Inter Versiculos in Sicilia

What a week! Excuse my language but writing in Latin verse is fucking hard. I have so much new respect for Latin poets. It’s agonizing to write one line that makes somewhat sense, I can’t even imagine writing an epic filled with literary elegance. One whole week and I’ve written around 18 lines of poetry, multiple hours everyday have been devoted to verse composition and I have produced 18 metrically correct lines of poetry. I feel so accomplished. I know that having class for four hours in the morning and independent composition for four hours in the afternoon may sound boring but each day has slid past in the blink of an eye. It’s pretty amazing how time seems to speed up when your mind is intensely occupied by a challenge.

Our first day of classes was also my birthday, which to some of you, may sound like a bummer of a day for a birthday but it was honestly one of the best birthdays I’ve ever experienced. We had a delicious breakfast and dived right into verse composition with the introduction of the hendecasyllabic meter. This meter is incredibly restrictive and one of the more difficult ones to work with. I think our teacher, Dr. David Money, wanted to show us how restrictive and difficult poetry writing can be so that we can appreciate the freedom of the hexameter. Whenever he teaches us a new meter, D-Money (as we affectionately call him) presents us lines of some of his favorite poems in that meter. After a brief discussion, we then attempt to do a group composition. His skill in producing decent, quick verse is unparalleled and draw-dropping. On Thursday, he whipped out an Alcaic verse in like 15 minutes. It was mind-blowing.

We also learned about the metrical Haiku as was created by the poet Stephen Coombs. We are having a Haiku competition at the end of the workshop and whoever wins will receive eternal glory. I spent about 3 hours yesterday writing my Haiku. It’s only 17 syllables! WTF. But I’m actually pretty proud of it so I think I’ll share it on this post. It’s called ‘Labans in amorem’ or ‘Falling in Love’.

                                     sicut volucris                       Just like a bird

                                    pervolat aetheria,              soars through the ether,

                                   conscendimus sic                thus we ascend

Yes, it took me three hours to compose that. But I feel very accomplished and satisfied and maybe I’ll even win myself some eternal glory. We also figured out that my name is an anagram with Lesbia, the star of many of Catullus’s poems. It was such a cool revelation moment that I’m honestly thinking about changing my Latin name to Lesbia.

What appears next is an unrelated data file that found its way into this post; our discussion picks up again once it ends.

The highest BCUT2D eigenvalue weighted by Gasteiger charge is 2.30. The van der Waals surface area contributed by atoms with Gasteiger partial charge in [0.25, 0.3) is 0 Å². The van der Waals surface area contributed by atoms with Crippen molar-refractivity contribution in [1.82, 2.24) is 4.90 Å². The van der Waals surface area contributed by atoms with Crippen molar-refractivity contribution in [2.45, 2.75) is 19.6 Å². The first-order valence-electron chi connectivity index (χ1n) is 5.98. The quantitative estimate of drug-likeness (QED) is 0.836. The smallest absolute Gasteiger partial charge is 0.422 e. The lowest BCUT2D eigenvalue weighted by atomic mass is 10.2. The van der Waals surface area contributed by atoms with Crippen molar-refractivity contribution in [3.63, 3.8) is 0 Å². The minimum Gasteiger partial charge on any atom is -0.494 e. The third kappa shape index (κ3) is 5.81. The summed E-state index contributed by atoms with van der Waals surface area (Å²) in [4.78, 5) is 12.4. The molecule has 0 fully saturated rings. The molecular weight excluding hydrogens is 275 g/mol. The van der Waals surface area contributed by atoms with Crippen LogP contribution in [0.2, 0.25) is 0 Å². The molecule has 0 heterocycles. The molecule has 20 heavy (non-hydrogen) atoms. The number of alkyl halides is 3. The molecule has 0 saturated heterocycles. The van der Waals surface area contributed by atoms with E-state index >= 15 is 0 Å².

Dinner was the best part, however. They hired a traditional Sicilian singer who serenaded us with traditional Sicilian folksongs! Her voice was absolutely angelic and it was so fun to hear traditional Sicilian, which is very different from Italian. After the secundo course and a couple of glasses of wine, she taught us a dance that used to be popular in Sicilian wedding parties. It was so much fun! She said that every lady needed a knight so we had to pair off and then she taught us the dance through the interpretation of our Italian expert, Kristine. I was even inspired to write a poem about it! Although, I’ve found that my poetic persona is rather dark and tends to send everything down into a dark spiral but nevertheless, I was still inspired by the dancing. Once we had finished dancing, our hosts brought out a magnificent cake and three bottles of prosecco. Thank god I wasn’t the only birthday this week, I don’t think I could have handled all that attention! The three of us blew out the candles together and then opened our bottles at the same time. It was such a fun night and I felt very special to be spending my birthday on an olive farm in Sicily. It’s definitely going to be hard to top in the future.

The area where my birthday celebration took place at Fontanasalsa

On Monday, we had our first excursion! Before we left, we had a session about the hexameter, the meter that the Aeneid is written in. Although it’s a lot more flexible than the hendecasyllable, it’s still pretty difficult. I don’t know how Virgil wrote so many verses, it’s so amazing. We actually do know how Virgil wrote the Aeneid. He wrote four lines everyday for 7 years, taking a day off every 10 days or so. He also wrote standing up. He sounds like a really weird guy. Our trip was to the island of Mozia, which is located in a small archipelago in a very large bay. It’s a fairly small island that has a museum with 6 rooms and lots of ruins all over the place. It took a leisurely 2 hours to walk around the entire island while also exploring the ruins and sites! It was a really fun but extremely hot day. It felt so good to move around after the massive amounts of food consumed in the past few days. We wandered around the island for a decent amount of time before getting on the ferry back to the mainland. Once we got back to home base, we immediately jumped into the pool, which felt so amazing. It was so refreshing and we soaked for a long time whilst exchanging riddles. Two of the participants are really into the lateral thinking riddles, which take a ridiculous amount of time and are actually rather difficult. Exempla gratia, the riddler would say, “He wouldn’t have died if he saw the dust”, and the participants are supposed to ask questions based on the statement in order to figure out the back story of the statement. As if Latin verse wasn’t enough of a challenge for our brains.